For Samuel Kopperoinen, living in the world’s happiest country during the coronavirus pandemic isn’t about short-term happiness.
It’s about the social safety net and other supports systems his country has in place before trouble strikes.
Kopperoinen lives in Finland, which was named the happiest country in the world for the third year in a row on Friday according to the United Nations’ latest World Happiness Report.
Finland is followed by Denmark, Switzerland, Iceland and Norway.
The report was released by the Sustainable Development Solutions Network for the United Nations on March 20, the UN’s annual International Day of Happiness.
Countries are ranked on six key variables that support well-being: income, freedom, trust, healthy life expectancy, social support and generosity.
“A big part of well-being is good quality public health care,” said Kopperoinen, a Helsinki contractor who’s married with three children. Finnish people “have a sense that in case of ailments and disabilities we will get treatment.
“We trust the quality and availability of it,” he said, “and our social security network is important. It helps us if we lose our job, get sick or [our] kids get sick. We will lose income, but we can get compensation, which helps us survive and adjust our daily consumption.”
And it’s not just the health care, child care, educational system and unemployment benefits that make for a good society, especially in an unsettling time as the coronavirus spreads across the globe.
“Local municipalities and churches are organizing help and aid for their members,” Kopperoinen said. There are also web-organized, peer-to-peer services like Nappi Naapuri, “where people can give and ask help from your neighborhood.”
‘It’s a very tough regime’
Happiness will not vaccinate these countries against the new virus, said report co-author Jeffrey Sachs, an economics professor and director of Columbia University’s Center for Sustainable Development. “Nor are the health systems by themselves able to cope.”
“The key measures in the coming weeks will be social distancing, self-isolation, quarantine, shelter in place, and other measures to shut down, deliberately and systematically – if well done – key parts of social and economic life,” said Sachs.
“It’s a very tough regime, hard to implement and follow, and one of high economic cost in the short term. It’s all to avoid a mortality disaster,” he said. “I am sure that well-functioning governments will end up doing better because this epidemic requires strong and effective governments and implementation.”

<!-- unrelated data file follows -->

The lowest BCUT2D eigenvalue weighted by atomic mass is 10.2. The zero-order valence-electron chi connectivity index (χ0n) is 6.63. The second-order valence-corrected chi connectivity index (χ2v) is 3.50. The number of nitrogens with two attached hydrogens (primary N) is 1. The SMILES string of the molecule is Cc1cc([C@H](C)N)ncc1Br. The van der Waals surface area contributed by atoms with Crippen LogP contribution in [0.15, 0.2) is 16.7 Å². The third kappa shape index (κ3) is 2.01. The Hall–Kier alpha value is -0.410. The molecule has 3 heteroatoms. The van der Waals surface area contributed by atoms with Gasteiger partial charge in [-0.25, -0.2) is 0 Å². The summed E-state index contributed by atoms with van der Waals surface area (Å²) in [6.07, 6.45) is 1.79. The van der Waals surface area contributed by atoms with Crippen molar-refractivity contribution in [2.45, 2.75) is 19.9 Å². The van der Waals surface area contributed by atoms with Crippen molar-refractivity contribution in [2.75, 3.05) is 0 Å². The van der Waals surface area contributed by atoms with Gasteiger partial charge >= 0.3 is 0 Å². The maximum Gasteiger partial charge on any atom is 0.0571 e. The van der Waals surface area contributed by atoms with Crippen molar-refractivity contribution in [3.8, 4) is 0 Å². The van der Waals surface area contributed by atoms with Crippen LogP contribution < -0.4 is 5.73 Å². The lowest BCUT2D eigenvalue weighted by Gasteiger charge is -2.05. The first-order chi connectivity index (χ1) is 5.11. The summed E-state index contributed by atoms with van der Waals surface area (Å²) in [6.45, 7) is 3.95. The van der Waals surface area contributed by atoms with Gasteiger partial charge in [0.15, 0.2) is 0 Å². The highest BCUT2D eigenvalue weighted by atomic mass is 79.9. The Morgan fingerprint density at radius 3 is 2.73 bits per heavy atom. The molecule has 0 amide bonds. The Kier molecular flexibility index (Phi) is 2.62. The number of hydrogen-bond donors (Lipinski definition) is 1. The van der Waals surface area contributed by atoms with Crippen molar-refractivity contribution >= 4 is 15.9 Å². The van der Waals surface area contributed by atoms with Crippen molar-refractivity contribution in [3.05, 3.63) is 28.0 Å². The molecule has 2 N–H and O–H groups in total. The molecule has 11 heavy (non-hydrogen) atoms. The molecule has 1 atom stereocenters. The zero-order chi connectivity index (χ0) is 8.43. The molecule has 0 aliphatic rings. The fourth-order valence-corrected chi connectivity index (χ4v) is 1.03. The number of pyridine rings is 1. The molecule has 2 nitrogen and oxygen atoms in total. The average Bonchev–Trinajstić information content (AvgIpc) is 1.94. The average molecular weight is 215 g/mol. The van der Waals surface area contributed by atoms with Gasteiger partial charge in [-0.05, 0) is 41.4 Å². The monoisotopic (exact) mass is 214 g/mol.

In contrast, the situation in the United States – which ranks 18th on the World Happiness Report – “is chaotic,” he said. “In this case it reflects low trust of government and low performance and expectations of government by the public. We are thoroughly unprepared.”
People thrive in high trust societies
When a pandemic like the coronavirus attacks the health and income of a country’s residents, the residents of “a high trust society quite naturally look for and find cooperative ways to work together to repair the damage and rebuild better lives,” according to the report. “This has led sometimes to surprising increases in happiness in the wake of what might otherwise seem to be unmitigated disasters.
“The most frequent explanation seems to be that people are pleasantly surprised by the willingness of their neighbors and their institutions to work in harness to help each other,” the report continued. “This delivers a heightened sense of belonging, and pride in what they have been able to achieve by way of mitigation. These gains are sometimes great enough to compensate for the material losses.”
Finnish history and civics teacher Ville Jäättelä agreed.
Jäättelä doesn’t think Finland’s government is perfect, but the Tampere resident said he trusts the current administration to do its best during this crisis.
“Maybe in retrospect one can find some things that should have been done earlier or later or left undone,” he said.
“But during a crisis like this, they have to operate with the information they have and they can’t see the future. And not all developments can be estimated with 100% certainty. So I believe they will do their best and everything they can.”
Superpowers are not super happy
Even without the impact of the coronavirus, none of the world’s largest economies made it into the top 10 rankings. The United Kingdom came in 13th place, up from 15th place last year, while Germany stayed in 17th place for the second year in a row. Japan came in 62nd place (down from 58th place); Russia came in 73rd place (down from 68th place); and China came in 94th place (down from 93rd place).
People in South Sudan are the most unhappy with their lives, according to the survey of 156 countries, followed by Central African Republic (155), Afghanistan (154), Tanzania (153) and Rwanda (152).
It began with Bhutan
Bhutan proposed a World Happiness Day to the United Nations in 2011, which brought international attention to happiness as a measurement of well-being.
In 2012, the United Nations General Assembly declared March 20 as World Happiness Day, recognizing “the relevance of happiness and well-being as universal goals and aspirations in the lives of human beings around the world and the importance of their recognition in public policy objectives.”
This report is the seventh to come out since 2012. The rankings of the world’s happiest countries came from an analysis of data from surveys in 156 countries, including the Gallup World Poll starting in 2005-2006.
World’s happiest countries
8. New Zealand
World’s least happy countries
1. South Sudan
2. South Sudan
2. Central African Republic
5. Central African Republic